It is also not in dispute that the practitioner concerned is entitled to have the hearing conducted in accordance with fair procedures and natural justice. That is not to say that a body of this nature may not depart from procedures which would be essential in a court of law, as was made clear by this court in Kiely v Minister for Social Welfare  IR 267: in particular, they may act on the basis of unsworn or hearsay evidence. But, as was also made clear in that case, their freedom from the constraints to which courts of law are subject does not permit them to act in a way which is inconsistent with the basic fairness of procedures guaranteed by implication by Article 40.3 of the Constitution.
It is beyond argument that, where a tribunal such as the Committee is inquiring into an allegation of conduct which reflects on a person's good name or reputation, basic fairness of procedure requires that he or she should be allowed to cross-examine, by counsel, his accuser or accusers. That has been the law since the decision of this court in In re. Haughey and the importance of observing that requirement is manifestly all the greater where, as here, the consequence of the tribunal's finding may not simply reflect on his reputation but may also prevent him from practicing as a doctor, either for a specified period or indefinitely.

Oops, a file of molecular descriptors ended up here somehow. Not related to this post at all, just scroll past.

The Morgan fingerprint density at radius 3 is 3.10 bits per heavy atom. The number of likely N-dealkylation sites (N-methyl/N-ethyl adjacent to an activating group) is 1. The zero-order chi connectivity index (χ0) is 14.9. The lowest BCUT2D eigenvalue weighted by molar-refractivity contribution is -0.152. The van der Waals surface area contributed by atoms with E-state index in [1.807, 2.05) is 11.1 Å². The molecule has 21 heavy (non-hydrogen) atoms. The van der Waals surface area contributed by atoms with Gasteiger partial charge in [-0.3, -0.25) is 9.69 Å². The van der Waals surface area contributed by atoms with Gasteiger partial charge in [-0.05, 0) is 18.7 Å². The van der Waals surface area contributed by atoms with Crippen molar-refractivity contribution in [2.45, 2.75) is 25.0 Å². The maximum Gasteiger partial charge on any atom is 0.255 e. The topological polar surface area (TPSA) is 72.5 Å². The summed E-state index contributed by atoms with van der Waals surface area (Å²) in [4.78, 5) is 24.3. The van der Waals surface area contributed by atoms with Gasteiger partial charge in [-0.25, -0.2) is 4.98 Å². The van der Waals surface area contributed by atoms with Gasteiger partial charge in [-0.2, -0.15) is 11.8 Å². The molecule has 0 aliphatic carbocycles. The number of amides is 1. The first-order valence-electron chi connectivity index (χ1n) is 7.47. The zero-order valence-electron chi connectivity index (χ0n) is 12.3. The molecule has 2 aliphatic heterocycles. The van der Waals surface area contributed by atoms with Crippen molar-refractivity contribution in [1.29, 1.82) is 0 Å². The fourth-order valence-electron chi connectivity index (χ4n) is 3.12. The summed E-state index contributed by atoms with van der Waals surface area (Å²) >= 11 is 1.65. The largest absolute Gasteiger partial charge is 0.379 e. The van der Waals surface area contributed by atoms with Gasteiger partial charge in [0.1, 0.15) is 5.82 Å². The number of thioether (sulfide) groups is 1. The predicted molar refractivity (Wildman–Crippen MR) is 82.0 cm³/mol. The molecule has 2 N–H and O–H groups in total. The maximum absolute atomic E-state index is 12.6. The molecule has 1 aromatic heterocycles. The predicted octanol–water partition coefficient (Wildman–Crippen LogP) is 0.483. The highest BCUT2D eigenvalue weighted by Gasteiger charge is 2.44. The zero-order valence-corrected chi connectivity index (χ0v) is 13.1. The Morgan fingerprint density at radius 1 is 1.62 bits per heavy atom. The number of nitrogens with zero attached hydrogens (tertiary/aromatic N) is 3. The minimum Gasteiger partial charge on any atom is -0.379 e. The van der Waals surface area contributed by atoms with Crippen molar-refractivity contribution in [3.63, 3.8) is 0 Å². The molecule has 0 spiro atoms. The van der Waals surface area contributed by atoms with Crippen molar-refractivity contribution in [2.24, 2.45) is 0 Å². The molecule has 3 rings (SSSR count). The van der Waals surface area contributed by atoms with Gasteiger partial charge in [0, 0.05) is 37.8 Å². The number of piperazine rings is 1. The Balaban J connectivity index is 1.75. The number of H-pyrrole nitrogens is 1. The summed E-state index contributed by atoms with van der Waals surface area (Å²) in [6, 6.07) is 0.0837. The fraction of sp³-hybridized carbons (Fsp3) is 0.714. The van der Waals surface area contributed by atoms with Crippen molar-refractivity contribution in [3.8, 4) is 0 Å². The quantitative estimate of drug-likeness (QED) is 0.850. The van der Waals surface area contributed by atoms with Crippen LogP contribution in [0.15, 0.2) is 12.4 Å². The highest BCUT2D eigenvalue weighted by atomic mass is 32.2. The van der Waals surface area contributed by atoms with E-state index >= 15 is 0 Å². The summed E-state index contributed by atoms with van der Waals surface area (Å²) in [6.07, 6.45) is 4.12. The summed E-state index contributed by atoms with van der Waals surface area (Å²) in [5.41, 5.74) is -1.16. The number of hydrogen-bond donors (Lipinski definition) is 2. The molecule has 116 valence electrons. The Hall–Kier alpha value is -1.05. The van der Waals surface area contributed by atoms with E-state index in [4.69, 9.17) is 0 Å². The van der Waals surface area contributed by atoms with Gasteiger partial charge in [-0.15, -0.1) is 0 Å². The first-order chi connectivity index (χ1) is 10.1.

While it is conceded on behalf of the appellants in the present case that the applicant is entitled to that protection, it is urged that where, as here, the precise allegations have been the subject of an inquiry by a competent disciplinary body in another jurisdiction at which he was professionally represented and could and did avail of his right to cross-examine his accusers, the public interest in insuring that the highest possible standards are maintained in the medical profession would not be upheld, if the appellants were not at least entitled to take into account the evidence heard by and the conclusions of such a body in the inquiry which it is their statutory duty to hold under Part V of the 1978 Act, at least in circumstances where they are unable to procure the attendance of the complainants at the hearing in this jurisdiction. In support of those submissions, they rely on the English decisions in Spackman v General Medical Council and In re. A Solicitor.